Books·Magic 8 Q&A

Elisabeth de Mariaffi on whether things are getting better... or worse

The author of The Devil You Know answers eight questions submitted by eight other authors.
Elisabeth de Mariaffi is the author of The Devil You Know. (Ayelet Tsabari)

Elisabeth de Mariaffi's first thriller, The Devil You Know, takes a young crime reporter down a perilous path to the past. Evie Jones is haunted by the unsolved murder of her best friend, who died when they were just 11 years old.

The St. John's writer is on the longlist for the International DUBLIN Literary Award.

Below, Elisabeth de Mariaffi answers eight questions submitted by eight of her fellow writers in the CBC Books Magic 8 Q&A. 

1. Linda Spalding asks, "Did you feel loved and protected as a child?"

I did. It was an odd sort of childhood — expect they all are — because I grew up in Canada with a very tiny family, two parents and a grandmother, and there was perhaps so much protection going on that I felt weirdly isolated within the triangle. Like I had to create a boundary for myself. And then we'd go and spend big swaths of time overseas, where I had this huge extended family, many many second cousins, and that feeling of being lost in a crowd was so much what I longed for at home — but of course there, I was a different sort of outsider.

2. Jordan Tannahill asks, "What is the cruellest thing a lover has ever said about your writing?"

The cruellest response is, I think, the polite silence.

3. Dianne Warren asks, "Do you like doing public readings? Why or why not?"

I do. But I'm a talker in general, so no big surprise there. I tend to do a bit of talking ahead of actually reading — this is partially because it makes me feel more comfortable, up there with the mic, and partially because I think most audiences do not really want to hear a 20-minute recitation, the author's nose down in her own book. That's because the public reading is really a place of connection, a place of engagement, for all of us. So, I particularly like panels, or any format with a Q&A. It's more lively. Having said that, I saw Anne Enright read a few years ago, and I loved watching her — she has a way of leaning across the lectern that creates great intimacy, even in a large theatre. As though she is leaning across her kitchen table, and you will not believe what happened next.

4. Graeme Smith asks, "As the American performance artist Laurie Anderson said: 'What I really want to know is: Are things getting better? Or are they getting worse?'"

Well, I really think they are getting worse. I think we were on the cusp of things getting better in a calm, progressive way back in the '90s. And then there was this great rolling back, but we were distracted, and only halfway noticed. The good news is that the calm, progressive version almost never works, historically speaking — so now we have arrived here and I think what we're really seeing (and maybe I am too optimistic) is the last kick and gasp of the old system. But the kick is a strong one. I do think things are going to get wildly better — but the process will not be calm, or progressive. I think it will be sharp and shocking when it happens.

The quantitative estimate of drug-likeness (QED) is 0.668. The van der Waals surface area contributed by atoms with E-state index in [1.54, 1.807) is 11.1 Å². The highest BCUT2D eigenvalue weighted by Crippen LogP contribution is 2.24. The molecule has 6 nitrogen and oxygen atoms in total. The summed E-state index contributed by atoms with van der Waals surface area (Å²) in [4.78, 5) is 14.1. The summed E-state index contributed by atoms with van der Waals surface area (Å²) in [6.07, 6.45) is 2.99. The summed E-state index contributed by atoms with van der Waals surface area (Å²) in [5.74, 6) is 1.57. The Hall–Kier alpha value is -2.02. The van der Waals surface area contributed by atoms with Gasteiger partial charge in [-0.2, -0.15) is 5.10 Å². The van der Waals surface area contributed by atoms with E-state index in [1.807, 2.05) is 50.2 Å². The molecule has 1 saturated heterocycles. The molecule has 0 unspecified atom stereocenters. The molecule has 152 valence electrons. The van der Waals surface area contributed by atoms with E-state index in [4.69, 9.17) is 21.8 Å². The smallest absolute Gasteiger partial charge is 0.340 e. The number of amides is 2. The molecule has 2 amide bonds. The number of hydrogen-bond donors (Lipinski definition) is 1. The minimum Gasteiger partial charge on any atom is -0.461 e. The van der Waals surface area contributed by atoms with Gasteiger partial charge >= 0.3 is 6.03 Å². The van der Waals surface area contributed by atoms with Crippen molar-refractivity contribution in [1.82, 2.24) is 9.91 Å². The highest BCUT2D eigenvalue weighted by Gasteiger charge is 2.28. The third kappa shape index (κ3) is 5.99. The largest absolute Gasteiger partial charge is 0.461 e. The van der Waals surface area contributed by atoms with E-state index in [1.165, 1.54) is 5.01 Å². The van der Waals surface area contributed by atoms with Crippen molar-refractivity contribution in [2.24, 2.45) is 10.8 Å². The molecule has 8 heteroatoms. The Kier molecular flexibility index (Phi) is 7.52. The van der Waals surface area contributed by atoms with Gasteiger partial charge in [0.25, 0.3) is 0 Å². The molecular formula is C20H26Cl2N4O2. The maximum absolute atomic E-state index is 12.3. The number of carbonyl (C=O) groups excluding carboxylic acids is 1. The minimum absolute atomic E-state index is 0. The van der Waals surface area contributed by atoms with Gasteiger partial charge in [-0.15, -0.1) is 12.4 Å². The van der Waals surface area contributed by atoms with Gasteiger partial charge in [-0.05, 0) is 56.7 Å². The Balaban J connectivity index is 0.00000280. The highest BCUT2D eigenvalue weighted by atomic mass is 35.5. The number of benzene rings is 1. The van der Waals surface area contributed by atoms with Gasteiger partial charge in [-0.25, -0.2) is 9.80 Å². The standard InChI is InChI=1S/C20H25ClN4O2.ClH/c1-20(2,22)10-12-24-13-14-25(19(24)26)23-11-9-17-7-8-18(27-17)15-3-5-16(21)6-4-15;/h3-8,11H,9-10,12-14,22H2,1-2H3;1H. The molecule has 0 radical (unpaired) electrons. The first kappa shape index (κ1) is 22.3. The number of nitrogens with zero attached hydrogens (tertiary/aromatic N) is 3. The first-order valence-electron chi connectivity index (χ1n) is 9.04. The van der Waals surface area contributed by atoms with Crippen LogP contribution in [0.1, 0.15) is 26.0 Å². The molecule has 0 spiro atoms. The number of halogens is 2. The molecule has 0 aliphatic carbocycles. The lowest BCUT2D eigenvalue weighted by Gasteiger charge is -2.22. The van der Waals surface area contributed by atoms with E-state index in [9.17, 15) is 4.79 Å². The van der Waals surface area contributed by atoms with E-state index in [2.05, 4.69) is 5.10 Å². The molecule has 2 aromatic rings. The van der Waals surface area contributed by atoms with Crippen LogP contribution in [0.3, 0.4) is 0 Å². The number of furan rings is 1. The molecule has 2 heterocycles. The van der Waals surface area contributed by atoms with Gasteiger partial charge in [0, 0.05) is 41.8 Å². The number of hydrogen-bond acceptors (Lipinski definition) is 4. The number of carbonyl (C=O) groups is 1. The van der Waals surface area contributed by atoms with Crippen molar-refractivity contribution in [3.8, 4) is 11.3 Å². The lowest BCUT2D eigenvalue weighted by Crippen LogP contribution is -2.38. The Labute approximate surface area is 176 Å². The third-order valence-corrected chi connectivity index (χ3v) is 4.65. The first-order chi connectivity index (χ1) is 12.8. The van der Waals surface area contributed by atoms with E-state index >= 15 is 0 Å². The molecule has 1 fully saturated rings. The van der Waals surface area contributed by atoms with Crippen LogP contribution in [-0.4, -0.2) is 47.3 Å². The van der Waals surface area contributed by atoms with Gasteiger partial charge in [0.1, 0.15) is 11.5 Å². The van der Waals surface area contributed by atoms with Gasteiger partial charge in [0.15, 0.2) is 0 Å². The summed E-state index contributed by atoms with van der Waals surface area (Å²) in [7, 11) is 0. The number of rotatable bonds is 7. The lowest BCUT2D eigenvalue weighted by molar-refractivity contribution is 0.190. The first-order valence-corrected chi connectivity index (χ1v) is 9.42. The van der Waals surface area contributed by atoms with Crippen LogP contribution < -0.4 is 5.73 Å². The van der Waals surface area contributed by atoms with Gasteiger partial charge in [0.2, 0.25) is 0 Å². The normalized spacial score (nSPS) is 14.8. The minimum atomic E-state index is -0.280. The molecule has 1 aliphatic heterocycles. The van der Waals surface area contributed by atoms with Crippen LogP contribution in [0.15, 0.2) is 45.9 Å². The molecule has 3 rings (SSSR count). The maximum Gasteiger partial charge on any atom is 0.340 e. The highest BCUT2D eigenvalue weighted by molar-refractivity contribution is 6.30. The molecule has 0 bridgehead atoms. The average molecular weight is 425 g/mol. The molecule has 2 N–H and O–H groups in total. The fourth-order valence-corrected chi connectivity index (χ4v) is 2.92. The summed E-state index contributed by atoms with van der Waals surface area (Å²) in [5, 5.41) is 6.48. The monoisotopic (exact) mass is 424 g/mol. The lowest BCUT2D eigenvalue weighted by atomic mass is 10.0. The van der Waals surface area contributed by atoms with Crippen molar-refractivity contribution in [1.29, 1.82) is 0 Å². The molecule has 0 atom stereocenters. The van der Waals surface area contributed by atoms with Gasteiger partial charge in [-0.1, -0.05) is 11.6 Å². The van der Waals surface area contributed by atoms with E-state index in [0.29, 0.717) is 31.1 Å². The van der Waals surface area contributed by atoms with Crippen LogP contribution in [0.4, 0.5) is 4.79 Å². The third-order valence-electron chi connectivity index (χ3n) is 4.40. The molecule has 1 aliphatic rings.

5. Yann Martel asks, "What's the favourite sentence (or scene) that you've written?"

Oh, that's hard. I wrote a scene in a story called "Jim and Nadine, Nadine and Jim" where the couple are arguing, and the man is a bit of a thug, and while he's arguing he's also eating cheezies. So his mouth is all orange, his "hand was orange with cheezy dust right up to the wrist." I also love the scene in The Devil You Know where the two girls go to the endangered animal sanctuary. A place like that existed in my neighbourhood when I was growing up. We really would stop in to see the neighbourhood ocelot. Hard to imagine that we took it for granted.

6. Johanna Skibsrud asks, "What non-literary inspirations inform your work?"

Landscape, I'd say, or geography. The lay of the land and the way the light hits it, and what it hits. Music, to some extent. When I was writing short stories, each story was very much associated with a single song for me. I'd play the song over and over again while I was doing rewrites, fine-tuning, until the tone of the song and the tone of the story matched.

7. Pasha Malla asks, "Who is one writer, living or dead, who you wish could edit or critique your drafts?"

I guess a tag-team of Gabriel García Márquez and Ernest Hemingway could be cool.

8. Anita Rau Badami asks, "How do you choose your next novel or project?"

I have a lineup in my mind, and I just hope things stay orderly. Honestly, sometimes it's a character I have in mind, and sometimes it's an approach, something I've seen someone else do, either in writing or some other form, and I just want to try it. Everything is play to begin with, that's what keeps it interesting. It's what keeps the lineup long.